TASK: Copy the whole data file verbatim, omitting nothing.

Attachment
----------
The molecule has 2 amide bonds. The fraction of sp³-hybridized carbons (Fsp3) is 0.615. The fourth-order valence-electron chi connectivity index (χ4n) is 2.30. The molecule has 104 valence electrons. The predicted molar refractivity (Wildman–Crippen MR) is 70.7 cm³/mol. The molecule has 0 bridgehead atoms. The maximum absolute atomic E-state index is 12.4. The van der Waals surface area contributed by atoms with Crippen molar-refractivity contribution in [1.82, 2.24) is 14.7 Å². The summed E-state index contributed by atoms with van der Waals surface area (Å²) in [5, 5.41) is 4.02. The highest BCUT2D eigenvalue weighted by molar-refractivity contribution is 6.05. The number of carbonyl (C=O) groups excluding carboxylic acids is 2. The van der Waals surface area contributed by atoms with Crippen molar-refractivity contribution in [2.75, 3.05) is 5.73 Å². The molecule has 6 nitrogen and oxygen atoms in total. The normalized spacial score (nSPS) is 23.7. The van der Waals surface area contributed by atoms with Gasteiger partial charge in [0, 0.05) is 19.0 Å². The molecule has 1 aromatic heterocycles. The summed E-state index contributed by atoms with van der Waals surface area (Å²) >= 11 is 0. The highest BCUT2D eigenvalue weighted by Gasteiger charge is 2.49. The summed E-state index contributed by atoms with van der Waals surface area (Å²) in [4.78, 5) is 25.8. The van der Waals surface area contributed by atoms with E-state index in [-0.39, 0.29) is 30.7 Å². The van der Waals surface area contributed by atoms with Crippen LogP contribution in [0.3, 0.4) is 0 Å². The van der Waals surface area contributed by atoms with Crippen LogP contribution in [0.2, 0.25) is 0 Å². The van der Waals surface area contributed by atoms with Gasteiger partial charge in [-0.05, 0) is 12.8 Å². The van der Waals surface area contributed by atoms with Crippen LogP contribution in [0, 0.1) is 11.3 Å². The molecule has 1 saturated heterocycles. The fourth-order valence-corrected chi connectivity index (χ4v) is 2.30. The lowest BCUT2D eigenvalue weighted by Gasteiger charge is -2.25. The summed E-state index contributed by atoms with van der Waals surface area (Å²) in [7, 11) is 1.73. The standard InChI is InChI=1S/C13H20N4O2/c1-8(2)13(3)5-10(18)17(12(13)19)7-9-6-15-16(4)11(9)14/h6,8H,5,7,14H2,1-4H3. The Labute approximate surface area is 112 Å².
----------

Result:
The molecule has 2 amide bonds. The fraction of sp³-hybridized carbons (Fsp3) is 0.615. The fourth-order valence-electron chi connectivity index (χ4n) is 2.30. The molecule has 104 valence electrons. The predicted molar refractivity (Wildman–Crippen MR) is 70.7 cm³/mol. The molecule has 0 bridgehead atoms. The maximum absolute atomic E-state index is 12.4. The van der Waals surface area contributed by atoms with Crippen molar-refractivity contribution in [1.82, 2.24) is 14.7 Å². The summed E-state index contributed by atoms with van der Waals surface area (Å²) in [5, 5.41) is 4.02. The highest BCUT2D eigenvalue weighted by molar-refractivity contribution is 6.05. The number of carbonyl (C=O) groups excluding carboxylic acids is 2. The van der Waals surface area contributed by atoms with Crippen molar-refractivity contribution in [2.75, 3.05) is 5.73 Å². The molecule has 6 nitrogen and oxygen atoms in total. The normalized spacial score (nSPS) is 23.7. The van der Waals surface area contributed by atoms with Gasteiger partial charge in [0, 0.05) is 19.0 Å². The molecule has 1 aromatic heterocycles. The summed E-state index contributed by atoms with van der Waals surface area (Å²) >= 11 is 0. The highest BCUT2D eigenvalue weighted by Gasteiger charge is 2.49. The summed E-state index contributed by atoms with van der Waals surface area (Å²) in [4.78, 5) is 25.8. The van der Waals surface area contributed by atoms with E-state index in [-0.39, 0.29) is 30.7 Å². The van der Waals surface area contributed by atoms with Crippen LogP contribution in [0.3, 0.4) is 0 Å². The van der Waals surface area contributed by atoms with Crippen LogP contribution in [0.2, 0.25) is 0 Å². The van der Waals surface area contributed by atoms with Gasteiger partial charge in [-0.05, 0) is 12.8 Å². The van der Waals surface area contributed by atoms with Crippen LogP contribution in [0, 0.1) is 11.3 Å². The molecule has 1 saturated heterocycles. The fourth-order valence-corrected chi connectivity index (χ4v) is 2.30. The lowest BCUT2D eigenvalue weighted by Gasteiger charge is -2.25. The summed E-state index contributed by atoms with van der Waals surface area (Å²) in [7, 11) is 1.73. The standard InChI is InChI=1S/C13H20N4O2/c1-8(2)13(3)5-10(18)17(12(13)19)7-9-6-15-16(4)11(9)14/h6,8H,5,7,14H2,1-4H3. The Labute approximate surface area is 112 Å².